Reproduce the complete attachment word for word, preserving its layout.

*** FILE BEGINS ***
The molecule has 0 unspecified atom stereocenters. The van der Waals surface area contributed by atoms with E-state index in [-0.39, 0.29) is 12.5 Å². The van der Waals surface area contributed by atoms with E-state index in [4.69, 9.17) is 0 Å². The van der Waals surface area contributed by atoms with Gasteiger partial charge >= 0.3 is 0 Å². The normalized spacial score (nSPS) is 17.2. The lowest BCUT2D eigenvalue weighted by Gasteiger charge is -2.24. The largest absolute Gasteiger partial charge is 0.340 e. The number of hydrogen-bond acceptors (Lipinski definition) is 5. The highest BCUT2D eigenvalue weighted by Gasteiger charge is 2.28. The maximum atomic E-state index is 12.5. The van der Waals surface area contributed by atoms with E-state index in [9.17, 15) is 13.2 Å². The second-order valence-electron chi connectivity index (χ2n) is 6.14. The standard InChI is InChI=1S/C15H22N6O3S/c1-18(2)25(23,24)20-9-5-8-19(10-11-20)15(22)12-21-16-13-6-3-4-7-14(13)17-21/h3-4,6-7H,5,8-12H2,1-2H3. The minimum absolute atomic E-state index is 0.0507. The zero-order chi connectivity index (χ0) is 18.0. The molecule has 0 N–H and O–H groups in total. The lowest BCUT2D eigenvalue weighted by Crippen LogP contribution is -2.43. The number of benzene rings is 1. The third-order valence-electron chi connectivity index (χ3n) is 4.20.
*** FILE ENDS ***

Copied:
The molecule has 0 unspecified atom stereocenters. The van der Waals surface area contributed by atoms with E-state index in [-0.39, 0.29) is 12.5 Å². The van der Waals surface area contributed by atoms with E-state index in [4.69, 9.17) is 0 Å². The van der Waals surface area contributed by atoms with Gasteiger partial charge >= 0.3 is 0 Å². The normalized spacial score (nSPS) is 17.2. The lowest BCUT2D eigenvalue weighted by Gasteiger charge is -2.24. The largest absolute Gasteiger partial charge is 0.340 e. The number of hydrogen-bond acceptors (Lipinski definition) is 5. The highest BCUT2D eigenvalue weighted by Gasteiger charge is 2.28. The maximum atomic E-state index is 12.5. The van der Waals surface area contributed by atoms with E-state index in [9.17, 15) is 13.2 Å². The second-order valence-electron chi connectivity index (χ2n) is 6.14. The standard InChI is InChI=1S/C15H22N6O3S/c1-18(2)25(23,24)20-9-5-8-19(10-11-20)15(22)12-21-16-13-6-3-4-7-14(13)17-21/h3-4,6-7H,5,8-12H2,1-2H3. The minimum absolute atomic E-state index is 0.0507. The zero-order chi connectivity index (χ0) is 18.0. The molecule has 0 N–H and O–H groups in total. The lowest BCUT2D eigenvalue weighted by Crippen LogP contribution is -2.43. The number of benzene rings is 1. The third-order valence-electron chi connectivity index (χ3n) is 4.20.